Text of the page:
The band is in top form and precision is the order of the day. Griffiths’ fills are perfectly worked out often to be exactly what Fry and Nelson are playing – it’s a considered performance, with every stroke carefully prepared, one believes, under Reed’s guidance. Fry’s guitar work, as always, is staggering. He performs jazz progressions with deceptive ease, and his interludes of acoustic picking are particularly tasteful. Of course his electric solos are, without exception, astounding. One also feels that Nelson, who despite his regular live appearances, recorded with Magenta for the first time here, has hit his stride with great precision and an immense sound. It goes without saying that Booth and Reed are magnificent performers, and deliver to the highest levels, as they always have.
With a song this length, the band is given room to breathe, and the composition goes through many peaks, valleys and everything in between. The main guitar solo is pure Floyd, and will unashamedly entice any Gilmour devotee. The gentle middle interlude gives Booth the scope to sound like an angel, with lyrics like ‘I look around in disbelief, our history is what brings me back to you.’ Her versatile voice goes from anguished wail to gentle caress, and reminds us that she more than deserves her numerous awards and accolades. Griffiths provides a roto-tom-like solo that is reminiscent of Pink Floyd’s “Time”, which leads into a section where Reed syncopates new-age keyboard effects with Griffiths’ double bass drum (possibly intended to conjure the huge robots marching forward). This in turn leads into a guitar riff that is pure Magenta and could have been on “Seven”. Finally, a gargantuan modern rock passage leads to an ending of consolation and peace. Are you getting the picture? It’s classic Magenta mixed with “something new”.
“Trojan” stands up with the best that Reed has delivered. Technical wizardry and copious instrumental dexterity are there, but they are never allowed to stand without reference to melody, which always commands the composition.
If there is a criticism to be made, it might be that sometimes Steve Reed’s lyrics can be stylistically repetitive. (For example he often to starts a line with a present participle such as ‘hoping’ or ‘thinking’, or an infinitive such as “to grow’ or ‘to live’.) This can become noticeable in its regularity, but a lyricist so prolific can be forgiven this foible.
Second song “Colours” is about Vincent van Gogh. It starts with what sounds like the music from a child’s toy or musical box, before exploding into a veritable layer cake of tortured progressive sound – as tortured as the man it describes. If the song is about the palette of a genius, the musical colours painted by the band conjure just that. Booth almost spits out the lyrics when adopting van Gogh’s persona, and she perfectly evokes his madness. The middle section once again features Fry in full Gilmour mode and Reed channeling Rick Wright. There is absolutely nothing wrong with that. The toy music returns to usher in an anguished build-up on organ, guitar and vocals, all counterpointing magically. Griffiths’ precision and tightness again display why he is the right choice for the Magenta drum throne. As van Gogh’s life reaches its tormented end, the band keep pace with the theme in a slow whirlwind of calculated musical madness, ending in quiet resignation. “Colours” is a great song that shows Magenta at their startling best.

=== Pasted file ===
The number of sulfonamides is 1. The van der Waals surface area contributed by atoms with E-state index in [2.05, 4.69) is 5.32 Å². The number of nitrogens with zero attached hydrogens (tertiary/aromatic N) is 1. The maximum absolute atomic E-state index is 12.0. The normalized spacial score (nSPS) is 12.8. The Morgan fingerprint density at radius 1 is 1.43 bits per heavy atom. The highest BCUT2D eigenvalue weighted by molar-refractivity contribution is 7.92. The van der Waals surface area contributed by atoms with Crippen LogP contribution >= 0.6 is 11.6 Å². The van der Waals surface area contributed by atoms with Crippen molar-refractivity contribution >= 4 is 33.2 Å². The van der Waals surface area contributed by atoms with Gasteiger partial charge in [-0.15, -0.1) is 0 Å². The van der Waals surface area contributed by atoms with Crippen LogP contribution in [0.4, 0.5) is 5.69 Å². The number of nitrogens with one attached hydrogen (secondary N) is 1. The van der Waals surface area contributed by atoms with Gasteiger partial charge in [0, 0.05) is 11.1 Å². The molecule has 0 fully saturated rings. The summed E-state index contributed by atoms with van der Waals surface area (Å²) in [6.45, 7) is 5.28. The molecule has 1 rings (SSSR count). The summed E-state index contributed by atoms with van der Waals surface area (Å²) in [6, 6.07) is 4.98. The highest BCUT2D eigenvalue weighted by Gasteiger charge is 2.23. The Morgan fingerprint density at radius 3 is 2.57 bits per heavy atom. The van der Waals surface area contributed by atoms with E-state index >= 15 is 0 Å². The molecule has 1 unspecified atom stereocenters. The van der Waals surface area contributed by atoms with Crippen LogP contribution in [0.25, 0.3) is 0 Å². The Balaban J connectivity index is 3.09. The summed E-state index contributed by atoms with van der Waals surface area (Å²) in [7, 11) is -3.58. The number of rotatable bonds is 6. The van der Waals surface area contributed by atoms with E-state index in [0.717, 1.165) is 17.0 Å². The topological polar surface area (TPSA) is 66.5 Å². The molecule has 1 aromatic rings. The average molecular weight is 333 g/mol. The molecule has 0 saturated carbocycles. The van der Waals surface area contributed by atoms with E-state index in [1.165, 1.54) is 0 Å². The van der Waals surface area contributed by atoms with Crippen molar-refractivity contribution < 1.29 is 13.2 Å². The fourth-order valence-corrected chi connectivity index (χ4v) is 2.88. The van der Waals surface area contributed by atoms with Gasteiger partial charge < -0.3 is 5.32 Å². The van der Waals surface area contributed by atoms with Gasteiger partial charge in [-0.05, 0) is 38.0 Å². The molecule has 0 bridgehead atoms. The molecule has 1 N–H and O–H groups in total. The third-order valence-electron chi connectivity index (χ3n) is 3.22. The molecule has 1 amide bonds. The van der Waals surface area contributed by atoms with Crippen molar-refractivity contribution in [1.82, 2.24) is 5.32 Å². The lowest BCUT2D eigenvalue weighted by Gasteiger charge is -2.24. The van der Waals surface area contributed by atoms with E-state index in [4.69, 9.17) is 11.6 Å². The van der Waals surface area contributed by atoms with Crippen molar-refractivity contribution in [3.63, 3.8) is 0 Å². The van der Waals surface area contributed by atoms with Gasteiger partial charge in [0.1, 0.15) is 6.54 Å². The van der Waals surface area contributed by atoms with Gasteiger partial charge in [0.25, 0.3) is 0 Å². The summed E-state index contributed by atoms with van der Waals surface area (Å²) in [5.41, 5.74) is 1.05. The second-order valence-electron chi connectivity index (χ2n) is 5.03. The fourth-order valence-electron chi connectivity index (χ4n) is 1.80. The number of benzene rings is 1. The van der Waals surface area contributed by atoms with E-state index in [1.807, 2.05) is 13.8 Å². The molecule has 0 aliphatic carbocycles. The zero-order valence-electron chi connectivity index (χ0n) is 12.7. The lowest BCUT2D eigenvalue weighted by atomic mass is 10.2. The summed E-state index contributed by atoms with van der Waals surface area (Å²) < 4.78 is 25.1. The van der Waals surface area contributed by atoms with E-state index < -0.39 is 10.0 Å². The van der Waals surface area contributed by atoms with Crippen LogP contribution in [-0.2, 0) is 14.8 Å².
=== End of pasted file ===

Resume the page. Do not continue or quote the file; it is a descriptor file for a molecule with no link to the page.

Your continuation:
“Legend” is a driving behemoth of a song about the last survivors on Earth, starting in 7/4 timing. Angular and pointed in its attack, melody is again not forgotten in the verses and choruses which are a perfect vehicle for Booth’s emotive range. Lots of modern sci-fi sound effects, created by studio artifice, are woven into the tapestry of the song (another “something new” for Magenta), but again, Booth’s melodious voice saves the song from the ordinary or the artificial. Fry’s solo is immense, and Booth’s refrain of “Its Over” will move you to tears. The final passage, a pastoral then triumphant slow-march to bliss, reminds us of the 70’s Yes influence that made us fall in love with Magenta to begin with. The closing of this passage ends the album on a massive tympanic climax.
The album’s excellent artwork has a dystopian sci-fi combat look that reflects the central themes in the music.
Despite challenges posed by Booth’s recent illness and some personnel changes, Magenta have never gone away. They are here to stay, and while there might be a new flavour, new members and some new sounds, the bedrock of tasteful 70’s Prog that is classic Magenta has also not gone away. It just has a new twist.
I could easily have been disappointed by this release, because “The Twenty Seven Club” created very high expectations for me. But that is not even mildly the case. Magenta have once again extended themselves beyond what any reasonable fan can expect, and have delivered something classic that will appease diehard fans, but also something new that might just conjure a new audience.
On the strength of this album, I remain a Magenta fanatic, and once again, make no apology for that.
Released on April 27th, 2017